The Nature of Existence - Movie Reviews - Rotten Tomatoes

The Nature of Existence Reviews

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½ December 30, 2013
Although i enjoyed this documentary, which deals with the world's religions, during the initial viewing, but as time went by I forgot it even exists. if not for my movie lists I'd never even remind myself of it. I feel this is a pretty good watch but unfortunately there isn't anything stronger here which would stick with you for a longer time.
October 9, 2013
I had to turn this film off before it's end. The director interviewed to many people of ignorance. Try "Three Magic Words" for a much more sensible spiritual documentary.
February 7, 2013
One of the few documentaries that address spirituality with minimal bias, that meaning there is a little bias present. This piece of film really gives one a good sense of the many ways of believing around the globe. I highly recommend this film to everyone that wishes to acquire a broader thought process on what faith is and what it means throughout different cultures.
January 10, 2013
This really just makes me think how silly humans are.
½ December 13, 2012
A good topic; however, I can't get past the first 10 minutes. It is a male focused & male dominated film. In the first 10 minutes two women speak in comparison to at least 15 men. Not sure why Roger Nygard choose to film male leaders exclusively. Perhaps he can make a film about male privilege, among other privileges, and how greater awareness of these privileges (i.e. is he assuming only men are spiritual great thinkers?) contributes to problems in our society.
November 8, 2012
Interesting movie. Interview about purpose of life from all over the world.
July 1, 2012
Serves as a nice collection of snippets, but never allows for enough development of the various ideas and systems it presents. It is essentially a mini-tour of the world with the underlying message being that people have different answers to the big questions.
May 20, 2012
A Little Deeper Than [i]Trekkies[/i]

One of the things which interested me about this was the reminder that, yes, every major religion has the embarrassing people. I cringed when there was the woman going on about how someone was having a Goddess circlet emergency so dire that only Fed-Ex could answer it, because I know that woman. (Not personally, but you know what I mean.) But then there were wrestlers and drag-racers for Jesus, the guy who believes that antagonizing people is the first step to converting them, because it gets them listening to you. (Hint--I tend to think it's the other way 'round, that you get people who used to agree with you to reconsider doing so.) I think that, if you interviewed enough people of a faith, you would find the embarrassing one no matter what faith that is. It's actually kind of a reassuring thought. It's one of the things which I think gives a certain solidarity to moderates, no matter how devout, of any religious faith.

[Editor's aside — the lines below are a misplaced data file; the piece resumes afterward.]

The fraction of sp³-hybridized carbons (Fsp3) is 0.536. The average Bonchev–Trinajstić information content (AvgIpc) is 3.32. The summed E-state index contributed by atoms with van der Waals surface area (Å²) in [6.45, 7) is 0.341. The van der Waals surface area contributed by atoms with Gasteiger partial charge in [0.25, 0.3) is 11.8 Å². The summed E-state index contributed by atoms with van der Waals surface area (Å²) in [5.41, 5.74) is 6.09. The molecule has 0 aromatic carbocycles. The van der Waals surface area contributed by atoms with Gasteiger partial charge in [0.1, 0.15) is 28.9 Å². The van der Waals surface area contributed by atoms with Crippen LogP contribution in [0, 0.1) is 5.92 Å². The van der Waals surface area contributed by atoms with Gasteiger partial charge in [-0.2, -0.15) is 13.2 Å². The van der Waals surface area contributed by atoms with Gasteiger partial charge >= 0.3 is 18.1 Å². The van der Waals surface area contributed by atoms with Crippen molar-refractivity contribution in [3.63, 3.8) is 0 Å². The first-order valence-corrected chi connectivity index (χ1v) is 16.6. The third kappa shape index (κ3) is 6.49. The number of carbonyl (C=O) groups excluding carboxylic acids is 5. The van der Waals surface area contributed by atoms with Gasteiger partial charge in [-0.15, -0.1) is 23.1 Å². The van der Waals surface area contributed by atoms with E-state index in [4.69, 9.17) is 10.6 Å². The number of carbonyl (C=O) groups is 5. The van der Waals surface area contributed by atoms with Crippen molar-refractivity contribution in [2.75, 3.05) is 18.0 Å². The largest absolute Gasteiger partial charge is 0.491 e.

Roger Nygard decided that he wanted the answers to a lot of questions, so he went off to ask them. To as many people as possible. Of all sorts of different beliefs, from Richard Dawkins to one of those crazies who preaches fundamentalist Christianity to mocking college students. (Who declares unironically that God is love, despite the hate-riddled dogma he preaches.) He mostly focuses on the religions which are major in the United States, then going to the countries where those religions have their origins. He doesn't go into much detail about much of any of them, spending a very few minutes each on a lot of people and a lot of issues. He travels to Rome, to India, to Oxford; he talks to scientists, ministers, and just sort of people, including his neighbour's seventh-grade daughter. (She's an atheist and kind of obnoxious about it.) The questions he asks are deep and serious, but the answers he receives aren't always.

This could have been a lot better. The film comes to no real conclusions, leaving you to wonder why he bothered making it at all. The movie started with Nygard's own doubts, but we don't ever really find out what he thought after his search. Did he agree with the seventh-grade girl who demanded of a mall Santa why African kids "get genocide for Christmas"? With the Jainists who wear masks to keep themselves from breathing in insects? The church in Texas determined to be a sanctuary for persecuted gays? The New Age people? Orson Scott Card, Mormon? Richard Dawkins, hard-core atheist? The radicals and moderates of a wide range of stances? And what does he think they have in common; what does he think is different about them? Is there a reason he asked Irvin Kirshner all those questions? I mean, Larry Niven and Julia Sweeney at least create art based on their own beliefs. Basically, this became a clip show of belief, drawing no conclusions and answering no questions, and given that he made it personal, it felt like a cheat.